Last year, NSW courts began accepting video footage of the victim's testimony as evidence for domestic violence, filmed by police at the scene of the crime. The step has already had an enormous impact on the amount of convictions, increasing convictions by 40% according to The Daily Telegraph.
The move was a first for Australian courts, and to this day, NSW courts are the only courts that allow video testimonies as evidence for these cases.
The Daily Telegraph spoke to NSW Police Assistant Commissioner Mick Fuller, who explained that video evidence has taken 'an enormous amount of pressure' off the victim.
“One of the unforeseen positives of this is when the victim sees the tape on the day of court, it’s the best reminder they could have in terms of the chaos and it reignites their passion to pursue the case.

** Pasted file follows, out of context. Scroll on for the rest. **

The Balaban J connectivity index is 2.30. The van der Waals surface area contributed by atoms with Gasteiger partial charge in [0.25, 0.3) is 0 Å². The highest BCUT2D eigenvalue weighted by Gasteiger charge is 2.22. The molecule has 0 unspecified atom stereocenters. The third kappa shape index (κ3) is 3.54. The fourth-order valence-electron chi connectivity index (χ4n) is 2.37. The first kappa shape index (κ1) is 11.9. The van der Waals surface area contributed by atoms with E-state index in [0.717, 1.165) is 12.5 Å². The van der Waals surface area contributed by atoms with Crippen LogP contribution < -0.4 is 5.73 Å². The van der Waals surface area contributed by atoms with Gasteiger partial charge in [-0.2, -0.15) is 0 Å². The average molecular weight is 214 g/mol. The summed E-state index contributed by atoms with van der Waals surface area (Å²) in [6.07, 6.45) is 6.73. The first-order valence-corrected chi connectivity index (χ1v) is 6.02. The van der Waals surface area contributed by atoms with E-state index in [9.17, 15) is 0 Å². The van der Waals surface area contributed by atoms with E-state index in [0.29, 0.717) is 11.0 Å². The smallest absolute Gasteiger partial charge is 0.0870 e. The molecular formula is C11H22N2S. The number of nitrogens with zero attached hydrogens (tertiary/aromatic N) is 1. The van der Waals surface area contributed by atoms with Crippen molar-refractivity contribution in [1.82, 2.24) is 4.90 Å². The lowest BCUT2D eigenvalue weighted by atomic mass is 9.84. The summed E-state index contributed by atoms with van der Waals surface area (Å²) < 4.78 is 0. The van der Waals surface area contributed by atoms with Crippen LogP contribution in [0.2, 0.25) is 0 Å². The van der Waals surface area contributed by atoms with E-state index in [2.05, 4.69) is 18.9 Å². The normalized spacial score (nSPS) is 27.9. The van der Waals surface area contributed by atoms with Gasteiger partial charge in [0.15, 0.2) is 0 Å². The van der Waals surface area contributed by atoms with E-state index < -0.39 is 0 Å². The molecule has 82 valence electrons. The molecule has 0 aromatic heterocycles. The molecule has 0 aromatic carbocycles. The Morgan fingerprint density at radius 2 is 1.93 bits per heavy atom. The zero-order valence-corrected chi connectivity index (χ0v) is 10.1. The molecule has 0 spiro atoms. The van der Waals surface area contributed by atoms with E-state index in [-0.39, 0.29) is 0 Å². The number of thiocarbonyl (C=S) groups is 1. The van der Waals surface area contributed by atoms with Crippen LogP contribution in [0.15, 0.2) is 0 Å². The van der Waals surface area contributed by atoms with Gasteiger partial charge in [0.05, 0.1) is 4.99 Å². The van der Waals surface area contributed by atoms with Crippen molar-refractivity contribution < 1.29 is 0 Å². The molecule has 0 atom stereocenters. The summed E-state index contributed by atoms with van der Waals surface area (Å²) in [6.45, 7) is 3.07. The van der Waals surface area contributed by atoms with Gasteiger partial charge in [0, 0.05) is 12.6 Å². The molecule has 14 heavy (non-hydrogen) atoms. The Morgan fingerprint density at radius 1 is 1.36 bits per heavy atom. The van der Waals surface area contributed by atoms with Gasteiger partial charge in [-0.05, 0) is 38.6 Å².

“Anecdotally, one of the (other) reasons is that once the defence lawyers have seen the tape, it’s leading to pleas of guilty in the first instance.”
Since last year, 600 video cameras have been introduced across NSW police, and 2500 frontline police have even received training in how to film these testimonies.
The system was introduced after 8775 out of 34,789 domestic violence orders were dropped after the complaint was withdrawn by the victim. Police officers had noticed that victims were often so intimidated by the perpetrator that they would drop charges, however video evidence has had the power to take them back to the moment in a powerful way.